Extraction of lipids from extruded corn-soy blends

Elizabeth D. Strange, Karen M. Schaich

Research output: Contribution to journalArticlepeer-review

13 Scopus citations


Extruded corn-soy products developed for the US AID Food for Peace program contain high levels of lipids (about 12%) and vitamins and minerals, including oxidation-sensitive vitamins A and C and iron. Because lipid stability is probably the most important factor in maintaining long-term storage stability of these products, being able to analyze lipid content and oxidation is critical. In cereals, substantial amounts of lipid are bound to starch, making cereal lipids notoriously difficult to extract. Conventional methods such as acid hydrolysis, hot water-saturated butanol, and exhaustive soxlet extractions result in damage to the lipids and thus give inaccurate measures of lipid stability. A new method of extracting lipids from cereal-based products without damage is proposed using pretreatment with α-amylase to digest the starch and release bound lipids. One gram of the product is slurried with 25 mg α-amylase in water and incubated for 16 h. Lipids are then extracted from this mixture with 2:1 (v/v) dichloromethane or chloroform:methanol. This procedure was quantitative, extracting 98.7% of the lipid, and it gave an extract suitable for analysis of fatty acid contents and lipid oxidation products, e.g. peroxide values, and carbonyl contents.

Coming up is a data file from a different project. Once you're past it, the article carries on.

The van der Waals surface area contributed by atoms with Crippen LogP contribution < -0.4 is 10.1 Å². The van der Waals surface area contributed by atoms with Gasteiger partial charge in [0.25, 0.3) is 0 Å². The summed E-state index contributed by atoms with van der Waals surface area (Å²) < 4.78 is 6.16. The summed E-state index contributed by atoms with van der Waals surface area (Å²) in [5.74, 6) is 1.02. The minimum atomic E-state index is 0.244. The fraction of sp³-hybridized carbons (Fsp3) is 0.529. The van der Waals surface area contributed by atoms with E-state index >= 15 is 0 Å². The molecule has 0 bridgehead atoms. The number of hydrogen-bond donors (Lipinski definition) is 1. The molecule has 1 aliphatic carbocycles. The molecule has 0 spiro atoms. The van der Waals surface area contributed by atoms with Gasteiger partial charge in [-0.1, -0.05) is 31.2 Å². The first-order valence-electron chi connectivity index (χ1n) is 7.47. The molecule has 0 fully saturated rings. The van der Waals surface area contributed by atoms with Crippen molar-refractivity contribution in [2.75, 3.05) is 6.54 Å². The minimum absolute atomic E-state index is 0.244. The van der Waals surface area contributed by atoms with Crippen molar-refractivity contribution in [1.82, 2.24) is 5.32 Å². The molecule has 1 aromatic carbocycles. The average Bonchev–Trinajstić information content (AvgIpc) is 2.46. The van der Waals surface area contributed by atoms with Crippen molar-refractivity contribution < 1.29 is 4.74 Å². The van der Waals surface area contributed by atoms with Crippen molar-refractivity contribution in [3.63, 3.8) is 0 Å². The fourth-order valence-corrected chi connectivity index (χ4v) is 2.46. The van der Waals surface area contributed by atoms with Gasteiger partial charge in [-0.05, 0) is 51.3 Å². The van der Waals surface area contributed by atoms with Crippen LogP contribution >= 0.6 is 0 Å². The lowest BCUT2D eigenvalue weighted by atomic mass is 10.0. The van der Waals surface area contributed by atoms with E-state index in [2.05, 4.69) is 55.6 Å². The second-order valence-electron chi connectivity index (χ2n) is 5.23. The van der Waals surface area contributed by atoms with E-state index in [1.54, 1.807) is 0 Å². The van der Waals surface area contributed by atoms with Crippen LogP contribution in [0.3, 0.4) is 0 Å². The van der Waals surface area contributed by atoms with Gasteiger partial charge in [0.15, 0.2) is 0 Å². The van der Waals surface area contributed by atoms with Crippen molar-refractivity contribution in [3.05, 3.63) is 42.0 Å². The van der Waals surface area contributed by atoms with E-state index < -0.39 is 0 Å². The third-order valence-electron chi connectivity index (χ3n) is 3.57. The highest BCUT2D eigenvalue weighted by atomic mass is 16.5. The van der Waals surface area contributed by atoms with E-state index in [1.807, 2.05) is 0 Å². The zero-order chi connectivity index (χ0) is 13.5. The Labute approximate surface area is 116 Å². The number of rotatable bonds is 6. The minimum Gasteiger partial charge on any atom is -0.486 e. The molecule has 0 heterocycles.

Original languageAmerican English
Pages (from-to)217-224
Number of pages8
JournalJournal of Food Lipids
Issue number4
StatePublished - Dec 2000

ASJC Scopus subject areas

  • Food Science
  • Chemistry(all)


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